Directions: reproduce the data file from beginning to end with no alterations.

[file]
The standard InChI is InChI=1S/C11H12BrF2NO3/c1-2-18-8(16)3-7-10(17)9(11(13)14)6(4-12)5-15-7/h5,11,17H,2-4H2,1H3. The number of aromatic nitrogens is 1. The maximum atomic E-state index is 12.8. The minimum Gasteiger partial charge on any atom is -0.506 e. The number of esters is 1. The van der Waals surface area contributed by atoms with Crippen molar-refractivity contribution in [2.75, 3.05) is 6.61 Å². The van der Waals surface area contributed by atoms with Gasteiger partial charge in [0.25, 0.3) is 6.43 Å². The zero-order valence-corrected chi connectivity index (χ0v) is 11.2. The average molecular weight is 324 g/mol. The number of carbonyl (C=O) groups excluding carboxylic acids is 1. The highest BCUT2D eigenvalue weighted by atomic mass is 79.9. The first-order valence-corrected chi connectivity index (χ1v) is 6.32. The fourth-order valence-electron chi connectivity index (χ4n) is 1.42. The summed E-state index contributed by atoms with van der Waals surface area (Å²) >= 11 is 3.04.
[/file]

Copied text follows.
The standard InChI is InChI=1S/C11H12BrF2NO3/c1-2-18-8(16)3-7-10(17)9(11(13)14)6(4-12)5-15-7/h5,11,17H,2-4H2,1H3. The number of aromatic nitrogens is 1. The maximum atomic E-state index is 12.8. The minimum Gasteiger partial charge on any atom is -0.506 e. The number of esters is 1. The van der Waals surface area contributed by atoms with Crippen molar-refractivity contribution in [2.75, 3.05) is 6.61 Å². The van der Waals surface area contributed by atoms with Gasteiger partial charge in [0.25, 0.3) is 6.43 Å². The zero-order valence-corrected chi connectivity index (χ0v) is 11.2. The average molecular weight is 324 g/mol. The number of carbonyl (C=O) groups excluding carboxylic acids is 1. The highest BCUT2D eigenvalue weighted by atomic mass is 79.9. The first-order valence-corrected chi connectivity index (χ1v) is 6.32. The fourth-order valence-electron chi connectivity index (χ4n) is 1.42. The summed E-state index contributed by atoms with van der Waals surface area (Å²) >= 11 is 3.04.